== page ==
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Building a Flat Twin

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teeleevs

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Looking good, here are some shots from my day yesterday, photos 1 and 2 burying the patterns 3 get the furnace going, 4 open the Christmas parcel 5 ready for the shaper, have video of shaper trueing up the crankcase half an hour after pouring metal.
Thanks for watching
Ted
 

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Rdean33422

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I disassembled the engine yesterday and made the top and bottom plates. The top has a cutout inside for the cam gear. I also painted the plates last night but since it has been a little cooler here I didn't expect the paint to be cured. I have a toaster oven in the shop I use for different things but never tried to cure paint in it. I set the oven to 200 degrees for 35 minutes and laid the plates in on the rack. When the oven shut off I just opened the door and let the plates cool by them selves. This is a process I will be using in the future as the paint is rock hard with a very nice finish. I would not try this with freshly painted parts only ones left overnight as who knows what might happen.
I cut the crankshaft end to length, shortened the cam shaft, and drilled holes for the valve lifter bushings.
I left the rear end of the cam shaft long as I haven't decided if I will make a distributor or not.

Front view
GEDC4786s.jpg

Rear view
GEDC4790s.jpg

I also roughed out the 4 cam lobes.
GEDC4791s.jpg


Thanks for looking
Ray
 

teeleevs

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That's a good start when everything moves as it should, with a flat twin both pistons reach top (full compression in one and exhaust in the other ) so ignition only needs a twin lead coil fireing every time around with only one magnet or cam on the crankshaft, some COP Car coils run 2 plugs and will run on 4 volt can't say which but early Mazda or Ford badged Mazda models is a good try.
Ted
 

Brian Rupnow

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On the twin that I built, I ran a pair of automotive points off the crankshaft. That gave me a spark on each crankshaft rotation. I used a coil from a two cylinder snowmobile. The coil had two sparkplug wires. It fired both sparkplugs on every rotation. The cylinder under compression would fire, the other cylinder would be up on exhaust, so even though that plug fired, there was nothing in the cylinder to burn. The path that the electricity followed was crazy--It came out one wire, fired the plug, ran thru the block to the other plug and fired it, then ran back thru to the coil on the other plug wire. It worked great, but if you pulled either sparkplug lead, the engine would quit because you had totally broken the circuit. No distributor was required.---Brian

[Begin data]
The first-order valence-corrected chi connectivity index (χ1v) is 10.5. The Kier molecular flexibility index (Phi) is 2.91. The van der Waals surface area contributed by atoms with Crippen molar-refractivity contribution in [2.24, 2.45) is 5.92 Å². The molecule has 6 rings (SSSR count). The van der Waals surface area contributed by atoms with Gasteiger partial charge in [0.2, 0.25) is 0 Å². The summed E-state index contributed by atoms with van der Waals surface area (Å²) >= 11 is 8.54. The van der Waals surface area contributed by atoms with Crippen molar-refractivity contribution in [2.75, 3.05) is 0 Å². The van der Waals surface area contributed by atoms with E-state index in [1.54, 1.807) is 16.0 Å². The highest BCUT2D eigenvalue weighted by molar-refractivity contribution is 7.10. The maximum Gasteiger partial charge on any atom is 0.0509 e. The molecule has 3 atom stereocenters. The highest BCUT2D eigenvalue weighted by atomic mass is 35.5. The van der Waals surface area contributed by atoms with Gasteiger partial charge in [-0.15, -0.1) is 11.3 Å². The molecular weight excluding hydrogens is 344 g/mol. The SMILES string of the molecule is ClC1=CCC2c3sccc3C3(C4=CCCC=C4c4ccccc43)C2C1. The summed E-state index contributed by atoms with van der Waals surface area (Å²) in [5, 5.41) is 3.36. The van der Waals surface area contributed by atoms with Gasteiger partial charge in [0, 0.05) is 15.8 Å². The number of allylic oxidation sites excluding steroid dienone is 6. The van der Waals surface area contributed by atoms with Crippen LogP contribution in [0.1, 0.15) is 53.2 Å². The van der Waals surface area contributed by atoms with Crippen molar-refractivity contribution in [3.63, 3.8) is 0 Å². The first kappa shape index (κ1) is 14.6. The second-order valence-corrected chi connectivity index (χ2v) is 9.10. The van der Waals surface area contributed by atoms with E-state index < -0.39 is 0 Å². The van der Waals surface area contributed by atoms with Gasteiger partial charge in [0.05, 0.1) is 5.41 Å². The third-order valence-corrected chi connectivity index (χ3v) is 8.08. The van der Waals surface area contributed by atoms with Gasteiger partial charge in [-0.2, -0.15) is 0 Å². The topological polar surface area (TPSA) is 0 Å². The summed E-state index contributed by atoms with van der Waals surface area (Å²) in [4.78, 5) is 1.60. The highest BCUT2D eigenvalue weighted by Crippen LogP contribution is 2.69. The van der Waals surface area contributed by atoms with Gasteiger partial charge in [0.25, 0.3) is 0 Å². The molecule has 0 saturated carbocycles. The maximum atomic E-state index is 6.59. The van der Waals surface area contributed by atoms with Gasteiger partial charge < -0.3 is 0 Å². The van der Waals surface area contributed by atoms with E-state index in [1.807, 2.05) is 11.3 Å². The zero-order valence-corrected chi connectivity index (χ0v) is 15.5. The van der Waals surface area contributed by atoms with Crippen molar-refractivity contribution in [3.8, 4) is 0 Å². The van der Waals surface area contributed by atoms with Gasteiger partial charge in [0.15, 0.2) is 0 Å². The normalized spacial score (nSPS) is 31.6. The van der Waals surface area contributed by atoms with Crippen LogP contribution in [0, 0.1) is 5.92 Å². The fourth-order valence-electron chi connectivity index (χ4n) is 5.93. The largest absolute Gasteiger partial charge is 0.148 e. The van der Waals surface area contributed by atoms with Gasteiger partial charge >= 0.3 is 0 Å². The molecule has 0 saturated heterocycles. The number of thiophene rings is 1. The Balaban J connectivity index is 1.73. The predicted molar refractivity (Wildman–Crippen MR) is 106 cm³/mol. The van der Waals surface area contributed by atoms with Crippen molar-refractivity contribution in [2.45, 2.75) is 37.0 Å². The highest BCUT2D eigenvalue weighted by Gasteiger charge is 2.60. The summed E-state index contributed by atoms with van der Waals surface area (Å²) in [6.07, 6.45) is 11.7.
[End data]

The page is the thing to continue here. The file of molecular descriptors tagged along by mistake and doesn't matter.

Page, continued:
Rdean33422

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That's interesting Brian I had never heard of that configuration.
I am contemplating several different scenarios for this build.
One is to use a distributor with one ignition module and one hall sensor. I kind of like the idea of designing and making a distributor and it is a long time proven design with many millions of examples.
I could use two ignition modules each with it's own hall sensor firing just one plug each.
I could use an ignition module that is designed to fire two plugs which are 180 degrees apart.

I just haven't decided on any one type yet.

Ray
 

teeleevs

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Hi Ray, the ignition system Brian wrote about above is used in most v6 & some 4s car engines today. But going back into the 1970s Honda motorbikes used the system. Henry Ford had 4 Trembler (Buz) coils on the T Model and never realised he only needed 2, one of his greatest problems was to have his suppliers deliver him 4 Buz coils every 3 minutes. A few days ago I Posted pictures of a model Railway trolley I built, so here is the full sized one. Picture 1 & 2 a closeup of one side of the engine, it is 2 cylinder, it had a similar system to energise the 2 Buz coils as Fords T Model but Buz coils were invented for the overland telegraph system about 50 years before Fords first car. I used a set of points on the camshaft with 2 flats on the cam inside the round box, running a Honda twin lead coil.
 

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teeleevs

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Todays work on the Onan opposed twin, the fan, made entirely from polystyrene, picture 1, burying it in the clay, 2 turn the box over, 3 ready to pour metal, 4 just enough metal in the pot, 5 open the Christmas box, 6 looks like I might have gotten away with it. It run true in the lathe, a few imperfections but hey, what is paint made for? Would have been very difficult to do this with a wooden pattern.
Ted from down under
 

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MRA